Monday, February 26, 2024

114 West Elm Street
Graham, NC 27253
Ph: 336.228.7851

THE PUBLIC ASKS: Does Green Level town councilman-elect have criminal record?

QUESTION: Does Michael Trollinger, the top voter getter in this year’s race for Green Level’s town council, have a felony record? Do his convictions have any bearing on his ability to serve on the council?

ANSWER: According to the N.C. Department of Correction, Michael E. Trollinger was found guilty of several non-violent felonies nearly four decades ago when he was 18-years-old.

The department’s records indicate that the now 57-year-old was convicted on May 9, 1984 of a felony-level charge for receiving stolen goods as well as a misdemeanor for breaking and entering.

Green Level town councilman Michael Trollinger

Shortly thereafter, Trollinger was brought up on some additional charges that included felony-level breaking and entering, felony-level forgery, and misdemeanor larceny. Records show that he was convicted of these added offenses on September 13, 1984 and was remanded to a facility for youthful offenders. His sentence formally ended on September 21 of the following year.

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This summary of Trollinger’s youthful indiscretions represents the sum total of the information that the state department of correction has on the councilmember-elect. Yet, this mundane account says nothing about the stark transformation that Trollinger appears to have undergone since his fateful brush with the law.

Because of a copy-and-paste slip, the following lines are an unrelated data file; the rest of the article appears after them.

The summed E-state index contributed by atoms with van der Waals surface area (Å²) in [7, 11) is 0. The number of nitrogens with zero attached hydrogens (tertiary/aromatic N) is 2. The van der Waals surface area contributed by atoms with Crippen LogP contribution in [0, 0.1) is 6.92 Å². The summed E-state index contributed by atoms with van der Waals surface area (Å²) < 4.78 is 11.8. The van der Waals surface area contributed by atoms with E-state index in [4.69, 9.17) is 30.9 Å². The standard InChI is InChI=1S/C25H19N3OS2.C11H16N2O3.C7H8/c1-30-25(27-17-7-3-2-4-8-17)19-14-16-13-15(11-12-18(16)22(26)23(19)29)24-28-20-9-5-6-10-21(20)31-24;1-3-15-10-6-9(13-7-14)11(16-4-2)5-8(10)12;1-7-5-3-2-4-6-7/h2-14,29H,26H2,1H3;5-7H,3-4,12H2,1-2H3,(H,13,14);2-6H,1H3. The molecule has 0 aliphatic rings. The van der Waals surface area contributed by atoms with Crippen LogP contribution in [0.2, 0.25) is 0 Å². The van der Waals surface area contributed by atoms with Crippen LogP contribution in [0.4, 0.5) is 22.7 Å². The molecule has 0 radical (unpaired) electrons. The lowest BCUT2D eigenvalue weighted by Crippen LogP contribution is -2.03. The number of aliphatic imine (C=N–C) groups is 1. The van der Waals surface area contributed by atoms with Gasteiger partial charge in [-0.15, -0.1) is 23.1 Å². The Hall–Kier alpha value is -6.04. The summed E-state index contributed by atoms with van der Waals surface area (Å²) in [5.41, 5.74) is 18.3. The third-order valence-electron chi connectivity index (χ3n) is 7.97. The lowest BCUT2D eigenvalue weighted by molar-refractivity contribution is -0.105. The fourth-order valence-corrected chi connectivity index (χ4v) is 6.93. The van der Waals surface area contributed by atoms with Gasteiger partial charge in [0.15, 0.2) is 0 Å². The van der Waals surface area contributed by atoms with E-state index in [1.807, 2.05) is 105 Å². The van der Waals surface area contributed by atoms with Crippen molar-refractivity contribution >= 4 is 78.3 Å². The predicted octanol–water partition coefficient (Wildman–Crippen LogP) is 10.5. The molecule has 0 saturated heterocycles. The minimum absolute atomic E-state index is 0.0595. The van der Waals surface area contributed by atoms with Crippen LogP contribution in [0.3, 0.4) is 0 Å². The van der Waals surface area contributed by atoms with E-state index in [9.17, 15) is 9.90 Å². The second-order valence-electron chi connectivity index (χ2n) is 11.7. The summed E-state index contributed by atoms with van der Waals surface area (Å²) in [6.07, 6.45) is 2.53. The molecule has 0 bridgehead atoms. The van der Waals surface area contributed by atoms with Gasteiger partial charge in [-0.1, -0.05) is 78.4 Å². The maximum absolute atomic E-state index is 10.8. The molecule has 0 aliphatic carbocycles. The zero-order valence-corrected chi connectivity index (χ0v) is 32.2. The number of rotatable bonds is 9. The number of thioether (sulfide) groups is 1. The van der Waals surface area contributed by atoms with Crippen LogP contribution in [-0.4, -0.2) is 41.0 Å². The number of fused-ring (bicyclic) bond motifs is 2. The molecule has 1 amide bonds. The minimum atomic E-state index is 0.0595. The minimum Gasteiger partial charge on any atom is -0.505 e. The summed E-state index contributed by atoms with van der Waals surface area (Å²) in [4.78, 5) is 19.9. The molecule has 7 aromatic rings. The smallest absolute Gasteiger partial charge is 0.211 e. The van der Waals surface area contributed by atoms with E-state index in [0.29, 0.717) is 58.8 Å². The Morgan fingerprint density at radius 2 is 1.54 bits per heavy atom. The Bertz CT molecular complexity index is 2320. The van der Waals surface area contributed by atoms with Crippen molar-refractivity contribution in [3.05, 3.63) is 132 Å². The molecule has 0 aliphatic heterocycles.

Over the past 38 years, the one-time teen troublemaker has grown into what, by most measures, is a productive member of the community. An associate pastor with deep roots in the town of Green Level, Trollinger was thrice elevated to Green Level’s town council even before this year’s election, which saw him place first in a four-person field of contenders who were competing for a trio of available seats on the council.

Yet, the top vote-getter makes no bones about how far he has some since his name showed up on a very different roll when he was still in his late teens.

“It was four decades ago, when I was a juvenile,” he recalled in an interview earlier this week. “I made a mistake; I paid for the mistake; and I’m not the same person I was when I was 17- or 18-years-old. It’s not the way I was raised, and I am not looking back.”

Trollinger, who was 17 when he incurred the aforementioned charges, said that he began to turn his life around even before he completed his sentence.